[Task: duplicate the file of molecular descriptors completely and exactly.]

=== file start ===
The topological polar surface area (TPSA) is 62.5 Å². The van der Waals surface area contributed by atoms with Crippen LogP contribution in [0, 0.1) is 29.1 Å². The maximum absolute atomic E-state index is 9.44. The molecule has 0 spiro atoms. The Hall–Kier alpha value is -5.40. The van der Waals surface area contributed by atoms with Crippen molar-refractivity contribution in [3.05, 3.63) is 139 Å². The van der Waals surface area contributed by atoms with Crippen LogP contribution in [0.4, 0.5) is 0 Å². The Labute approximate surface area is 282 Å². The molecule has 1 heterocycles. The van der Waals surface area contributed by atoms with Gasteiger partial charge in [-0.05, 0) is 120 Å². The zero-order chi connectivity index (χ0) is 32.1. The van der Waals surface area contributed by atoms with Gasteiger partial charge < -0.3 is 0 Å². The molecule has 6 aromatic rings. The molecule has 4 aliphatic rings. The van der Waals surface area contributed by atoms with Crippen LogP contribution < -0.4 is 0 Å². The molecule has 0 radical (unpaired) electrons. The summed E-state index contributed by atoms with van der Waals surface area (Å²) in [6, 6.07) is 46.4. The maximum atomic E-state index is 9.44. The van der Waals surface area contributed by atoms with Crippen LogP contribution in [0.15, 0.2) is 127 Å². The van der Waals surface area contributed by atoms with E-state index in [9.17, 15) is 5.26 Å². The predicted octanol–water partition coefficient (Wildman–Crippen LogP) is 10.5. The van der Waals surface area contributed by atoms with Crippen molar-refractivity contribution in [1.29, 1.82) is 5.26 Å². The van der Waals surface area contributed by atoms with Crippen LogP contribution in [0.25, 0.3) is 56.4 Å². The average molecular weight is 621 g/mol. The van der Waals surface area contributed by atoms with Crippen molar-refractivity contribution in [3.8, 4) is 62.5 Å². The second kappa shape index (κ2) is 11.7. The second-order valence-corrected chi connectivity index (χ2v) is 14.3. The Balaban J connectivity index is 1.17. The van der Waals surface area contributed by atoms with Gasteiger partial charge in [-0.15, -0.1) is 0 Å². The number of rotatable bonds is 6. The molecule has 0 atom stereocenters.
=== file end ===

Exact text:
The topological polar surface area (TPSA) is 62.5 Å². The van der Waals surface area contributed by atoms with Crippen LogP contribution in [0, 0.1) is 29.1 Å². The maximum absolute atomic E-state index is 9.44. The molecule has 0 spiro atoms. The Hall–Kier alpha value is -5.40. The van der Waals surface area contributed by atoms with Crippen molar-refractivity contribution in [3.05, 3.63) is 139 Å². The van der Waals surface area contributed by atoms with Crippen LogP contribution in [0.4, 0.5) is 0 Å². The Labute approximate surface area is 282 Å². The molecule has 1 heterocycles. The van der Waals surface area contributed by atoms with Gasteiger partial charge in [-0.05, 0) is 120 Å². The zero-order chi connectivity index (χ0) is 32.1. The van der Waals surface area contributed by atoms with Gasteiger partial charge < -0.3 is 0 Å². The molecule has 6 aromatic rings. The molecule has 4 aliphatic rings. The van der Waals surface area contributed by atoms with Crippen LogP contribution < -0.4 is 0 Å². The molecule has 0 radical (unpaired) electrons. The summed E-state index contributed by atoms with van der Waals surface area (Å²) in [6, 6.07) is 46.4. The maximum atomic E-state index is 9.44. The van der Waals surface area contributed by atoms with Crippen LogP contribution in [0.15, 0.2) is 127 Å². The van der Waals surface area contributed by atoms with E-state index in [9.17, 15) is 5.26 Å². The predicted octanol–water partition coefficient (Wildman–Crippen LogP) is 10.5. The van der Waals surface area contributed by atoms with Crippen molar-refractivity contribution in [1.29, 1.82) is 5.26 Å². The van der Waals surface area contributed by atoms with Crippen LogP contribution in [0.25, 0.3) is 56.4 Å². The average molecular weight is 621 g/mol. The van der Waals surface area contributed by atoms with Crippen molar-refractivity contribution in [3.8, 4) is 62.5 Å². The second kappa shape index (κ2) is 11.7. The second-order valence-corrected chi connectivity index (χ2v) is 14.3. The Balaban J connectivity index is 1.17. The van der Waals surface area contributed by atoms with Gasteiger partial charge in [-0.15, -0.1) is 0 Å². The number of rotatable bonds is 6. The molecule has 0 atom stereocenters.